Hamas/Israeli ceasefire holds firm
Palestinians celebrated after a ceasefire between Hamas and Israel was being respected.
GAZA/JERUSALEM - A ceasefire between Israel and Hamas held firm on Thursday with scenes of joy in Gaza over what Palestinians hailed as a victory.
But both sides said their fingers were still on the trigger.
In the sudden calm, Palestinians who had been under Israeli bombs for eight days poured into Gaza streets for a celebratory rally, walking past wrecked houses and government buildings.
But as a precaution, schools stayed closed in southern Israel, where nerves were jangled after constant rain of rockets during the most serious Israeli-Palestinian fighting in four years.
Israel had launched its strikes last week with a declared aim of ending rocket attacks on its territory from Gaza, ruled by the Islamist militant group Hamas, which denies Israel's right to exist.
Hamas had responded with more rockets.
The truce brokered by Egypt's new Islamist leaders, working with the United States, headed off an Israeli invasion of Gaza.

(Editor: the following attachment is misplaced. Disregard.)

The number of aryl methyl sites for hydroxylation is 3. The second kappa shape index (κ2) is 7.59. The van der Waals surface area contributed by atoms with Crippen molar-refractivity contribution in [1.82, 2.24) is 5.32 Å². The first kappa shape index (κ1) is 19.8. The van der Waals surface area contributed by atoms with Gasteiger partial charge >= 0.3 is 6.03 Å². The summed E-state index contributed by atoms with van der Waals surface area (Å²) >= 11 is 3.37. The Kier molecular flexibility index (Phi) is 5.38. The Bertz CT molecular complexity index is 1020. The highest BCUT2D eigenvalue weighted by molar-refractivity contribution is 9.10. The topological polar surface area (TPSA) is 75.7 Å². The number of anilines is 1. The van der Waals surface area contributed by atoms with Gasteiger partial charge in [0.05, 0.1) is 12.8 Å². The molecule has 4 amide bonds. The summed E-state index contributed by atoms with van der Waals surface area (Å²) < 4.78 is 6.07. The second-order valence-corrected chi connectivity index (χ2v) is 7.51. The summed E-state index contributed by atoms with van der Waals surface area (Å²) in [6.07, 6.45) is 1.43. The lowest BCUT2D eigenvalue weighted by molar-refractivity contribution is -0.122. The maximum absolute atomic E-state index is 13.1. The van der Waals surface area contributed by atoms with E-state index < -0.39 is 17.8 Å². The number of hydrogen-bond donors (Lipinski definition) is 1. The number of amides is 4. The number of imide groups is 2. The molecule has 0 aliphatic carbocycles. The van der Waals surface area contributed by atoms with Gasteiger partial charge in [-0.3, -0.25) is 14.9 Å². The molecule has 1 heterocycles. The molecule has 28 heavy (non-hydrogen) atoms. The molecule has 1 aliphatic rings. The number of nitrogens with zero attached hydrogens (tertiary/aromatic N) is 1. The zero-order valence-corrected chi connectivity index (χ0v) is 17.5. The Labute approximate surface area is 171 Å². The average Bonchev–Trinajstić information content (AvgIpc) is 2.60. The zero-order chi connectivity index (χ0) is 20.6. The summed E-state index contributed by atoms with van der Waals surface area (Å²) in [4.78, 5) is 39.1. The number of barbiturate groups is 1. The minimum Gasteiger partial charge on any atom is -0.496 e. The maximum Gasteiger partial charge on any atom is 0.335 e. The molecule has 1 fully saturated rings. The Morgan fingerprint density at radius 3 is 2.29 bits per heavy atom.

Despite the quiet on the battlefield, the death toll from the Gaza conflict crept up on both sides.
163 Palestinians were killed, more than half of them civilians, including 37 children, during the Israeli onslaught, according to Gaza medical officials.
Nearly 1,400 rockets struck Israel, killing four civilians and two soldiers.
Israel dropped 1,000 times more explosive devices into Gaza Strip, Defence Minister Ehud Barak said.
"HANDS ON TRIGGER"
The exiled leader of Hamas, Khaled Meshaal, said in Cairo his Islamist movement would respect the truce, but warned that if Israel violated it "our hands are on the trigger".
Netanyahu said he had agreed to "exhaust this opportunity for an extended truce", but told Israelis a tougher approach might be required in the future.
In a speech, Ismail Haniyeh, Hamas's prime minister in Gaza, urged all Palestinian factions to respect the ceasefire and said his government and security services would monitor compliance.